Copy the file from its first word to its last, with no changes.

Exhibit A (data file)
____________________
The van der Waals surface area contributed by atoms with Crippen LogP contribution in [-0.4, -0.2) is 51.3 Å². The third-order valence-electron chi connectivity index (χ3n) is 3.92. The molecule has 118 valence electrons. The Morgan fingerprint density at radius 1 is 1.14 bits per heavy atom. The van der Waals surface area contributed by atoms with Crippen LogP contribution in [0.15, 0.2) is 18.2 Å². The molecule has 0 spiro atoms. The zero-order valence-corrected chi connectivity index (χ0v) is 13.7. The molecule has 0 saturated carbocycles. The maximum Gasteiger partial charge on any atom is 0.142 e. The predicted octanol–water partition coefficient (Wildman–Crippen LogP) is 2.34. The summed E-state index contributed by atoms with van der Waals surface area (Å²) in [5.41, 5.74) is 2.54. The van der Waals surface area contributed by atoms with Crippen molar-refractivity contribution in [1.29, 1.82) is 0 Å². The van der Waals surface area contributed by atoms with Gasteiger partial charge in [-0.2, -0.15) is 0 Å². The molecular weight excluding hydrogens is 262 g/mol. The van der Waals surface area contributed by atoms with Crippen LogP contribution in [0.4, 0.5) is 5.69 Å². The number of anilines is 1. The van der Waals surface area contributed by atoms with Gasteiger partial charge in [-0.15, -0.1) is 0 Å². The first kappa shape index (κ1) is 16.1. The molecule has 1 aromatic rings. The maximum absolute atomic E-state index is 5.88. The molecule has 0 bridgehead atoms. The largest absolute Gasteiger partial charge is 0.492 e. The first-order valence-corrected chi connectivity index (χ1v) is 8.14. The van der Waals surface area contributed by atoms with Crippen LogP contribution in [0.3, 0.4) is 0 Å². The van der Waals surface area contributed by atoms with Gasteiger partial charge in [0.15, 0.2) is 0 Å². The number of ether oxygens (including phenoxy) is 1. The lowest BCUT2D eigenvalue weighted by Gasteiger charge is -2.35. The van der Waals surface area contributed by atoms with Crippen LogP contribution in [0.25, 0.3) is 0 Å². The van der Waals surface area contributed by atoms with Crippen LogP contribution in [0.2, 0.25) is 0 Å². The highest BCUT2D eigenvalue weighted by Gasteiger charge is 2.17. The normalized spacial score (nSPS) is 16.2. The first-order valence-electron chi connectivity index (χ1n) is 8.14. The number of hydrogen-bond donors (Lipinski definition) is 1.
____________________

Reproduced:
The van der Waals surface area contributed by atoms with Crippen LogP contribution in [-0.4, -0.2) is 51.3 Å². The third-order valence-electron chi connectivity index (χ3n) is 3.92. The molecule has 118 valence electrons. The Morgan fingerprint density at radius 1 is 1.14 bits per heavy atom. The van der Waals surface area contributed by atoms with Crippen LogP contribution in [0.15, 0.2) is 18.2 Å². The molecule has 0 spiro atoms. The zero-order valence-corrected chi connectivity index (χ0v) is 13.7. The molecule has 0 saturated carbocycles. The maximum Gasteiger partial charge on any atom is 0.142 e. The predicted octanol–water partition coefficient (Wildman–Crippen LogP) is 2.34. The summed E-state index contributed by atoms with van der Waals surface area (Å²) in [5.41, 5.74) is 2.54. The van der Waals surface area contributed by atoms with Crippen molar-refractivity contribution in [1.29, 1.82) is 0 Å². The van der Waals surface area contributed by atoms with Gasteiger partial charge in [-0.2, -0.15) is 0 Å². The molecular weight excluding hydrogens is 262 g/mol. The van der Waals surface area contributed by atoms with Crippen LogP contribution in [0.4, 0.5) is 5.69 Å². The number of anilines is 1. The van der Waals surface area contributed by atoms with Gasteiger partial charge in [-0.15, -0.1) is 0 Å². The first kappa shape index (κ1) is 16.1. The molecule has 1 aromatic rings. The maximum absolute atomic E-state index is 5.88. The molecule has 0 bridgehead atoms. The largest absolute Gasteiger partial charge is 0.492 e. The first-order valence-corrected chi connectivity index (χ1v) is 8.14. The van der Waals surface area contributed by atoms with Crippen LogP contribution in [0.3, 0.4) is 0 Å². The van der Waals surface area contributed by atoms with Gasteiger partial charge in [0.15, 0.2) is 0 Å². The number of ether oxygens (including phenoxy) is 1. The lowest BCUT2D eigenvalue weighted by Gasteiger charge is -2.35. The van der Waals surface area contributed by atoms with Crippen LogP contribution in [0.25, 0.3) is 0 Å². The van der Waals surface area contributed by atoms with Crippen LogP contribution in [0.2, 0.25) is 0 Å². The highest BCUT2D eigenvalue weighted by Gasteiger charge is 2.17. The normalized spacial score (nSPS) is 16.2. The first-order valence-electron chi connectivity index (χ1n) is 8.14. The number of hydrogen-bond donors (Lipinski definition) is 1.